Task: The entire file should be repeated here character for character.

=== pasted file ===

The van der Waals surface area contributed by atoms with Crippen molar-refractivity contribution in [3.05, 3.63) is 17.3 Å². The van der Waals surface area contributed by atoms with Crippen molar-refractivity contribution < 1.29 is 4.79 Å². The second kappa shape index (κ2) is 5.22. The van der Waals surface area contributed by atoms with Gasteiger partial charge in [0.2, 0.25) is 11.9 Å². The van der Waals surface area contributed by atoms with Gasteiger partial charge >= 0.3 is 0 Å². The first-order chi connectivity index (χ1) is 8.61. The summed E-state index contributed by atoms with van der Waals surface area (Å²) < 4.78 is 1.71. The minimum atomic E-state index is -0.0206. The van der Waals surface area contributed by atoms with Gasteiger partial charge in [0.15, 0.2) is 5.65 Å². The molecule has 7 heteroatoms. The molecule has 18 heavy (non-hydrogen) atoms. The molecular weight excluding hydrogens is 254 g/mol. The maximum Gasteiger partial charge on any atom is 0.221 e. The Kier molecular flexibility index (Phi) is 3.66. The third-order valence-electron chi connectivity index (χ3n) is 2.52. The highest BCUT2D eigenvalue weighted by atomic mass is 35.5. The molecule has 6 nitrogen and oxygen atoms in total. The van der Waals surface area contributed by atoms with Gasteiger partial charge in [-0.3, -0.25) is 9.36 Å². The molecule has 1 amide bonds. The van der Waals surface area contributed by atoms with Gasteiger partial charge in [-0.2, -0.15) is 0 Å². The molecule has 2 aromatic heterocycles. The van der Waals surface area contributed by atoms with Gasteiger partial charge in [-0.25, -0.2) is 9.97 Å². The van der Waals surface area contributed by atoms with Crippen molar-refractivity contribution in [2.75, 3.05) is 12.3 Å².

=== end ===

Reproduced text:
The van der Waals surface area contributed by atoms with Crippen molar-refractivity contribution in [3.05, 3.63) is 17.3 Å². The van der Waals surface area contributed by atoms with Crippen molar-refractivity contribution < 1.29 is 4.79 Å². The second kappa shape index (κ2) is 5.22. The van der Waals surface area contributed by atoms with Gasteiger partial charge in [0.2, 0.25) is 11.9 Å². The van der Waals surface area contributed by atoms with Gasteiger partial charge >= 0.3 is 0 Å². The first-order chi connectivity index (χ1) is 8.61. The summed E-state index contributed by atoms with van der Waals surface area (Å²) < 4.78 is 1.71. The minimum atomic E-state index is -0.0206. The van der Waals surface area contributed by atoms with Gasteiger partial charge in [0.15, 0.2) is 5.65 Å². The molecule has 7 heteroatoms. The molecule has 18 heavy (non-hydrogen) atoms. The molecular weight excluding hydrogens is 254 g/mol. The maximum Gasteiger partial charge on any atom is 0.221 e. The Kier molecular flexibility index (Phi) is 3.66. The third-order valence-electron chi connectivity index (χ3n) is 2.52. The highest BCUT2D eigenvalue weighted by atomic mass is 35.5. The molecule has 6 nitrogen and oxygen atoms in total. The van der Waals surface area contributed by atoms with Gasteiger partial charge in [-0.3, -0.25) is 9.36 Å². The molecule has 1 amide bonds. The van der Waals surface area contributed by atoms with Gasteiger partial charge in [-0.2, -0.15) is 0 Å². The molecule has 2 aromatic heterocycles. The van der Waals surface area contributed by atoms with Gasteiger partial charge in [-0.25, -0.2) is 9.97 Å². The van der Waals surface area contributed by atoms with Crippen molar-refractivity contribution in [2.75, 3.05) is 12.3 Å².